Sweden's parliament backed a no-confidence vote against Prime Minister Stefan Löfven on Monday, making him the first Swedish premier to be ousted by a motion put forth by opposition lawmakers.
Swedish Prime Minister Stefan Lofven ousted in no-confidence vote
The Social Democrat leader has a week to resign and hand the speaker the job of finding a new government, or call a snap election.
The nationalist Sweden Democrats had seized the chance to call the vote after the formerly communist Left Party withdrew support for the center-left government over a plan to ease rent controls for new-build apartments.
Löfven's party was in a minority coalition with the Green Party and relied on support in parliament from two smaller center-right parties -- the Centre Party and the Liberals -- and the Left Party.
Sweden Democrat leader Jimmie Akesson told parliament the government was harmful and historically weak, adding: "It should never have come into power."
The no-confidence motion, which required 175 votes in the 349-seat parliament to pass, was supported by 181 lawmakers.
Speaking in parliament on Monday, Löfven said Sweden was now in a "difficult political situation," adding that as the Left Party had united with the "right-wing conservative parties" to back the no-confidence vote, it was a "temporary majority that was created."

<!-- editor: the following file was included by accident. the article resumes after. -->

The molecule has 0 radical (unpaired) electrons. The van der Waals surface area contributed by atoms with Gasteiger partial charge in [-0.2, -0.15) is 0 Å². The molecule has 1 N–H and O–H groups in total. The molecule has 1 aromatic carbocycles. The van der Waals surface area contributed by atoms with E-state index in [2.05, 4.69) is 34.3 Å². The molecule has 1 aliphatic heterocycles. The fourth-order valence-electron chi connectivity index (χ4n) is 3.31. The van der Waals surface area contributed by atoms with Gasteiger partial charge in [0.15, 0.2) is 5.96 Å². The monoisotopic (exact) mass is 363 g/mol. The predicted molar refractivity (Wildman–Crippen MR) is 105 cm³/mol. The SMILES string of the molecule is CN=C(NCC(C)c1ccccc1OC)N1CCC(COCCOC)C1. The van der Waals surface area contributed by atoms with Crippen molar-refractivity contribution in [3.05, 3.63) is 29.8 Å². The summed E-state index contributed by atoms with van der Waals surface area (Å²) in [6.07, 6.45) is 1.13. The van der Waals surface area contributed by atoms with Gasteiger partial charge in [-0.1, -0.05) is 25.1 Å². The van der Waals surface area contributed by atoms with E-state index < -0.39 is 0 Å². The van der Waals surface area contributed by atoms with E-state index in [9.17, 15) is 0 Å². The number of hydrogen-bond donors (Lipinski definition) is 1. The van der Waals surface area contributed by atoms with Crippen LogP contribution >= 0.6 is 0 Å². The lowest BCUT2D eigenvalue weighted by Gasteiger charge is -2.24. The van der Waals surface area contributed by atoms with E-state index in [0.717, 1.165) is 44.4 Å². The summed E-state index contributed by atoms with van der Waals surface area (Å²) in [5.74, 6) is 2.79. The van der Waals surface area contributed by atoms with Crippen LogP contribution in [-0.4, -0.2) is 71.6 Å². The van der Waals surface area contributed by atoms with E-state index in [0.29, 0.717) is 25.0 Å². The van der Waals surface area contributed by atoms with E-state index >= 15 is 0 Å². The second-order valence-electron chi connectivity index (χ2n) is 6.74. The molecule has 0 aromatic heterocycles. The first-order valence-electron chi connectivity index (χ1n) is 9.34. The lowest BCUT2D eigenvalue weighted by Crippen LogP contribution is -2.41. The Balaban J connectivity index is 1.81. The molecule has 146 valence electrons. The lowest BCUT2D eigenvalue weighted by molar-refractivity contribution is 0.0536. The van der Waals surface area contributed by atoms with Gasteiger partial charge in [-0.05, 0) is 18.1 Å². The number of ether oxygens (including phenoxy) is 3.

"It is a group of parties only aiming to vote out the government, but which have differing views on the issues and lack the will and ability to present an alternative to the government," Löfven said, adding that he would hold discussions with other parties and decide whether to resign or call snap elections within a week.
The Left Party blamed Lofven for triggering the crisis.
"It is not the Left Party that has given up on the Social Democrat government, it is the Social Democrat government that has given up on the Left Party and the Swedish people," Left Party leader Nooshi Dadgostar said.
With parliament deadlocked, it is not clear to whom the speaker might turn to form a new government if Lofven resigns. Opinion polls suggest the center-left and center-right blocs are evenly balanced, so a snap election might not bring clarity either.
Dadgostar said that even though her party had voted against Lofven, it would never help "a right-wing nationalist government" take power.
A new government -- or a caretaker administration -- would sit only until a parliamentary election scheduled for September next year.